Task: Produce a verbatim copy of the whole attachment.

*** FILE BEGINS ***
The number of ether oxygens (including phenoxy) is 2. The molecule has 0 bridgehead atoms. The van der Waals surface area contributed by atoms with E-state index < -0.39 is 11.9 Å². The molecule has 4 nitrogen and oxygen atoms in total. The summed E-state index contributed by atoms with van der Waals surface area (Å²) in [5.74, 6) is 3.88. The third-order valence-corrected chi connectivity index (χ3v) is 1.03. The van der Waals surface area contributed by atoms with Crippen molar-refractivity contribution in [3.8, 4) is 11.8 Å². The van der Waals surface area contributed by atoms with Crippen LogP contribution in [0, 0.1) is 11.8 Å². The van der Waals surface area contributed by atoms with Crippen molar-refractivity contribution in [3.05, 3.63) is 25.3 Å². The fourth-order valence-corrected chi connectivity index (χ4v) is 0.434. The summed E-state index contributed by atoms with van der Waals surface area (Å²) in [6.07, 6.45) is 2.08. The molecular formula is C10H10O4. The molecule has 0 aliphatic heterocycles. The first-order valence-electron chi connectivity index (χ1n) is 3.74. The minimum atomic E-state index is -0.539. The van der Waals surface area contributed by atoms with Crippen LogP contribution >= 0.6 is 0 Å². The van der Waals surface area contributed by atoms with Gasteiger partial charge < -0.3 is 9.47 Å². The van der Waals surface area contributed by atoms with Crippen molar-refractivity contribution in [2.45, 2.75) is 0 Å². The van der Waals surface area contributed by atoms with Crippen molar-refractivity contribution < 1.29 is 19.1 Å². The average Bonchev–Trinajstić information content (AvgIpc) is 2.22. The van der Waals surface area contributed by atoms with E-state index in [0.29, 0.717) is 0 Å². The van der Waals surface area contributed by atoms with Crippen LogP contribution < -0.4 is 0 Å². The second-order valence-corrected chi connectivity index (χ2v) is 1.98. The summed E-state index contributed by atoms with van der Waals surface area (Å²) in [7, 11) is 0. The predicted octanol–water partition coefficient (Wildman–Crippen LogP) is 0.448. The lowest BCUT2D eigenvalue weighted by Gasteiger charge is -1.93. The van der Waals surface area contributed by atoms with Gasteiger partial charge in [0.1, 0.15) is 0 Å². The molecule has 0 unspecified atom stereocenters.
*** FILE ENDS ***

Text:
The number of ether oxygens (including phenoxy) is 2. The molecule has 0 bridgehead atoms. The van der Waals surface area contributed by atoms with E-state index < -0.39 is 11.9 Å². The molecule has 4 nitrogen and oxygen atoms in total. The summed E-state index contributed by atoms with van der Waals surface area (Å²) in [5.74, 6) is 3.88. The third-order valence-corrected chi connectivity index (χ3v) is 1.03. The van der Waals surface area contributed by atoms with Crippen molar-refractivity contribution in [3.8, 4) is 11.8 Å². The van der Waals surface area contributed by atoms with Crippen LogP contribution in [0, 0.1) is 11.8 Å². The van der Waals surface area contributed by atoms with Crippen molar-refractivity contribution in [3.05, 3.63) is 25.3 Å². The fourth-order valence-corrected chi connectivity index (χ4v) is 0.434. The summed E-state index contributed by atoms with van der Waals surface area (Å²) in [6.07, 6.45) is 2.08. The molecular formula is C10H10O4. The molecule has 0 aliphatic heterocycles. The first-order valence-electron chi connectivity index (χ1n) is 3.74. The minimum atomic E-state index is -0.539. The van der Waals surface area contributed by atoms with Crippen LogP contribution >= 0.6 is 0 Å². The van der Waals surface area contributed by atoms with Gasteiger partial charge < -0.3 is 9.47 Å². The van der Waals surface area contributed by atoms with Crippen molar-refractivity contribution in [2.45, 2.75) is 0 Å². The van der Waals surface area contributed by atoms with Crippen molar-refractivity contribution < 1.29 is 19.1 Å². The average Bonchev–Trinajstić information content (AvgIpc) is 2.22. The van der Waals surface area contributed by atoms with E-state index in [0.29, 0.717) is 0 Å². The van der Waals surface area contributed by atoms with Crippen LogP contribution < -0.4 is 0 Å². The second-order valence-corrected chi connectivity index (χ2v) is 1.98. The summed E-state index contributed by atoms with van der Waals surface area (Å²) in [7, 11) is 0. The predicted octanol–water partition coefficient (Wildman–Crippen LogP) is 0.448. The lowest BCUT2D eigenvalue weighted by Gasteiger charge is -1.93. The van der Waals surface area contributed by atoms with Gasteiger partial charge in [0.1, 0.15) is 0 Å². The molecule has 0 unspecified atom stereocenters.